Skoda Yeti Ireland Review
Skoda Yeti: An offbeat but practical crossover

With its unique looks and practical, spacious cabin, the Skoda Yeti remains an attractive and offbeat choice in the crossover segment.

Strong and sturdy with plenty of attitude, that’ll be the Skoda Yeti!

Model tested: Skoda Yeti Monte Carlo 2.0TDI 150hp
€31,165 (Range starts at €23,955)
2.0-litre turbo diesel
9.0 seconds
CO2 emissions:  
Tax band:
€270 per year

Caroline Kidd

Jeep Cherokee Ireland review

Jeep Cherokee 2.2-litre 200hp 4WD Review

Jeep Cherokee Ireland review
The Jeep Cherokee

The Jeep brand is synonymous with tough, off-road vehicles, with a history stretching back to the Willys Jeep used by the Allied Forces in World War II. The famous Jeep name has become a generic name for a 4x4 and these ‘jeeps’ have since broken through into the mainstream - you’re now just as likely to see one on the school run as you are on a farm.

But among the many soft roaders and faux-SUVs, the Jeep brand, just like Land Rover, has instant credibility. Depending on your social conditioning you will think Jeep are cool because a) the Willys Jeep helped win the war for the Allies or b) Alicia Silverstone’s character Cher drove a Jeep Wrangler in Clueless and it was like, OMG, so amazing.

I fall into the latter camp but even I couldn’t probably stand the rough and tumble of a soft-top Wrangler on a damp Irish commute.

Of far more relevance to the Irish market is the Jeep Cherokee, which these days is sporting ruggedly soft roader/crossover looks, yet in 4x4 guise it still has the guts to take you off road.

Jeep Cherokee Ireland review
Jeep Cherokee: The new range topper is a 9 speed automatic 2.2-litre diesel with 200hp

The current Cherokee has been in Ireland since 2014 but the addition of a new 2.2-litre diesel means it’s up for review again. This car has a lot of presence, and it looks quite upmarket and premium, especially in darker colours. There is just enough chrome to be tasteful rather than tacky, some fabulous bling bling polished chrome 18” alloys, and the striking light signature and classic Jeep seven slot grille at the front ensure it stands out from the crowd as something a bit different. The same can’t be said for the styling of the rear, which is much more generic, but overall I think the Jeep’s distinctive looks are one of its biggest assets in this crowded SUV market.

We have to talk about pricing very quickly in this review because in those terms the Cherokee sits at the more premium end of the market, though it would be more comfortable compared to more mainstream rivals. Entry into the range is at €38,350 for a front wheel drive model with a 2.0-litre diesel producing 140hp with motor tax of €280 per year.

Four wheel drive models start at €48,350 with a 2.2-litre diesel with 185hp and a 9 speed automatic gearbox. A higher powered 2.2-litre diesel (200hp) automatic now sits at the top of the range with a list price of €55,850 and motor tax of €390. There is not much between the engines in terms of fuel economy with the FWD diesel manuals claiming 53 mpg and the 4x4 diesel automatics claiming 50 mpg.

The interior has a tough, durable look with some soft touch materials at the top of the dash but too many hard plastics to live up to the premium pricing. It does well in terms of technology – there is a colour TFT digital display with driver information positioned between the rev counter and the speedometer, and a large touchscreen for infotainment and navigation in the centre of the dash. The seats in the Limited trim on test are a highlight - large, comfortable, finished in soft nappa leather, electrically adjustable and with a heating and ventilating function. You couldn’t ask for much more!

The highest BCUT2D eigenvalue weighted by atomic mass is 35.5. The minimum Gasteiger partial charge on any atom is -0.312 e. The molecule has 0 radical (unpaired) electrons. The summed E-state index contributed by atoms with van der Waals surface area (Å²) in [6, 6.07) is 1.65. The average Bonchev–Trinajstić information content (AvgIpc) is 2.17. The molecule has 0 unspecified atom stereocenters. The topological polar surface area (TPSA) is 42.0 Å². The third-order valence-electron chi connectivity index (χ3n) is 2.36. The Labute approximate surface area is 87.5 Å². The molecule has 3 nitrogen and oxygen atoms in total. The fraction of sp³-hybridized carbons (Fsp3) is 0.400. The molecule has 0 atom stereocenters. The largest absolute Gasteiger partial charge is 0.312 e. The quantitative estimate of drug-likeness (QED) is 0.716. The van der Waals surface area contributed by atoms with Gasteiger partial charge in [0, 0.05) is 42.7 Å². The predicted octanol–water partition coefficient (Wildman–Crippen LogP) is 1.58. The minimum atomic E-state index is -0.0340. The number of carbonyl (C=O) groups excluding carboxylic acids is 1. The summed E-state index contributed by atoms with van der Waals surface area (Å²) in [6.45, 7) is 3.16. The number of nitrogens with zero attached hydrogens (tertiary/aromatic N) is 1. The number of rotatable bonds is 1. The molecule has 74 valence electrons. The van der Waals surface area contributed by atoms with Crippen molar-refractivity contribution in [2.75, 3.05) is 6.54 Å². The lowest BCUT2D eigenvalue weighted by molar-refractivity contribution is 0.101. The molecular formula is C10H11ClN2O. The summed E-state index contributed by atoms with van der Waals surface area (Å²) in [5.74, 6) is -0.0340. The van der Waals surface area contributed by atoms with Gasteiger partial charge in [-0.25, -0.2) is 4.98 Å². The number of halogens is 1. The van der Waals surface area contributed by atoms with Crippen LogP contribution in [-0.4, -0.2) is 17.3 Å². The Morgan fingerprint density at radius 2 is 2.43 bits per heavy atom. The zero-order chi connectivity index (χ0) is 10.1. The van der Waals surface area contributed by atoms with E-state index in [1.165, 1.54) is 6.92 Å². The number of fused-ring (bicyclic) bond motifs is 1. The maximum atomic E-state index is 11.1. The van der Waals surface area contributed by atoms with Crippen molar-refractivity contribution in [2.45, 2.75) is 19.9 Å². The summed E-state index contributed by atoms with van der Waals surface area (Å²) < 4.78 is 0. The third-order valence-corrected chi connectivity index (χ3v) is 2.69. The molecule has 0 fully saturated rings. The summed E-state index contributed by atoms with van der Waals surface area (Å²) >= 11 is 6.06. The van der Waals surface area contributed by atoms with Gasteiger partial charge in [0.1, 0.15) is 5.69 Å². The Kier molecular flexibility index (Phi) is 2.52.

Jeep Cherokee Ireland review
The interior of the Jeep Cherokee

There is space for five in the cabin though the transmission tunnel for the 4x4 does protrude into the middle passenger’s legroom. But the footwells are large and the squared off roofline offers good headroom. The boot is a generous 591 litres and an electric tailgate comes as standard.

There are three trim levels for the Irish market – Longitude, Longitude + and Limited – and standard equipment is good from base including alloys, front fog lights with cornering function, silver roof rails, dual zone air con, auto lights and wipers, rear park assist, cruise control, electric windows and mirrors, and electric parking brake.

The test car had the 200hp diesel mated to the 9 speed automatic, and no surprises the Cherokee can move pretty niftily with 440Nm of torque available and 0-100kmh taking just 8.5 seconds. You can hear the engine gurgling away at idle though it never gets too raucous in the cabin out on the open road, and the car is well insulated from road and wind noise. This is a comfortable car for the long haul, though the ride can get choppy and less smooth off the beaten track when encountering rough/uneven surfaces.

Refinement is good, but the Cherokee does fall short of the idea of a ‘premium driving experience’. There is always a shadow of the off road to the on road driving manners, like the Cherokee really just wants to get on with the tough stuff. The steering is heavy which makes it less of a breeze for town driving and parking, though it’s direct and good for the turn in during out of town driving. It doesn’t feel very dynamic when presented with a series of corners, and the body lurches quite stodgily should you try to take these cornering manoeuvres on with a bit more zest, yet the grip of the 4x4 system masks most of these ills to a point where the Cherokee gets by as large, comfortable transport for a family with attitude.

Jeep Cherokee Ireland review
Jeep Cherokee: The big car with attitude

4x4 Cherokee’s come with Jeep Active Drive I which is billed as an efficient four-wheel drive system that can automatically switch between front and all-wheel drive when required. The Selec-Terrain system offers different four-wheel drive modes for different surfaces like snow, mud and sand, so you can find the setting that best suits the conditions in front of you and the car will do the rest.

The Cherokee is not cheap. It performs well, if not brilliantly, for a modern SUV. It would be easier to forgive the Cherokee its shortcomings if it wasn’t priced as a rival to the likes of Land Rover, Audi, BMW et al, which have more the aura of refinement and luxury to them. Yet it’s hard not to like this Jeep, it’s well equipped, it’s capable, it looks good, it’s different and it’s a Jeep. An actual Jeep. Like, totally cool.

Caroline Kidd

Model Tested: Jeep Cherokee Limited 2.2l 200hp 4WD
€55,850 (Range starts €38,350)
2.2-litre turbo diesel
8.5 seconds
CO2 Emissions: 
Motor Tax: 
€390 per year